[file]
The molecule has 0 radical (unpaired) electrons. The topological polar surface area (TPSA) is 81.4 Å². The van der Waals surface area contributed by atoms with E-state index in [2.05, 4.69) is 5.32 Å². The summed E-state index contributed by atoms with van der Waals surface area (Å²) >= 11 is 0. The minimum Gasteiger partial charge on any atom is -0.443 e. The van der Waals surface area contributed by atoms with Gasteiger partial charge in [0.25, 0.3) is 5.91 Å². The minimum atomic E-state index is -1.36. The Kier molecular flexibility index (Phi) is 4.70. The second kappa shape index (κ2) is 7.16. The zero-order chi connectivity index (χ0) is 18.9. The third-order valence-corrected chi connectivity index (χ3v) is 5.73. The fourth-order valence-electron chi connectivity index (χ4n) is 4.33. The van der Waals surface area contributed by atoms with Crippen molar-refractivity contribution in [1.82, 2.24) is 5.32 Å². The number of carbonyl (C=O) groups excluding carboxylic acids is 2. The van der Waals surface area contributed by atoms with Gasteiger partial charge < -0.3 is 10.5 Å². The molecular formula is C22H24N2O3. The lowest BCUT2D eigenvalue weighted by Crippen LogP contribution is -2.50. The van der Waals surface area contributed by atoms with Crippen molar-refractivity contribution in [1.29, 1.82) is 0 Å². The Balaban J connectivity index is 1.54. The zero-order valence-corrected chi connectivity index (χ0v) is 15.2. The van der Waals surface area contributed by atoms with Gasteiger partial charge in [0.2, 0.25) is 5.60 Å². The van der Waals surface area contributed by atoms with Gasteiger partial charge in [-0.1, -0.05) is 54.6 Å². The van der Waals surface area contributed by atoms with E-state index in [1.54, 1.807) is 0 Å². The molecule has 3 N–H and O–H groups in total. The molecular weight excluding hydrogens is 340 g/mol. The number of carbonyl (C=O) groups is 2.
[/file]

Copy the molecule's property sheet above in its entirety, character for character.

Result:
The molecule has 0 radical (unpaired) electrons. The topological polar surface area (TPSA) is 81.4 Å². The van der Waals surface area contributed by atoms with E-state index in [2.05, 4.69) is 5.32 Å². The summed E-state index contributed by atoms with van der Waals surface area (Å²) >= 11 is 0. The minimum Gasteiger partial charge on any atom is -0.443 e. The van der Waals surface area contributed by atoms with Gasteiger partial charge in [0.25, 0.3) is 5.91 Å². The minimum atomic E-state index is -1.36. The Kier molecular flexibility index (Phi) is 4.70. The second kappa shape index (κ2) is 7.16. The zero-order chi connectivity index (χ0) is 18.9. The third-order valence-corrected chi connectivity index (χ3v) is 5.73. The fourth-order valence-electron chi connectivity index (χ4n) is 4.33. The van der Waals surface area contributed by atoms with Crippen molar-refractivity contribution in [1.82, 2.24) is 5.32 Å². The number of carbonyl (C=O) groups excluding carboxylic acids is 2. The van der Waals surface area contributed by atoms with Gasteiger partial charge < -0.3 is 10.5 Å². The molecular formula is C22H24N2O3. The lowest BCUT2D eigenvalue weighted by Crippen LogP contribution is -2.50. The van der Waals surface area contributed by atoms with Crippen molar-refractivity contribution in [1.29, 1.82) is 0 Å². The Balaban J connectivity index is 1.54. The zero-order valence-corrected chi connectivity index (χ0v) is 15.2. The van der Waals surface area contributed by atoms with Gasteiger partial charge in [0.2, 0.25) is 5.60 Å². The van der Waals surface area contributed by atoms with Gasteiger partial charge in [-0.1, -0.05) is 54.6 Å². The van der Waals surface area contributed by atoms with E-state index in [1.54, 1.807) is 0 Å². The molecule has 3 N–H and O–H groups in total. The molecular weight excluding hydrogens is 340 g/mol. The number of carbonyl (C=O) groups is 2.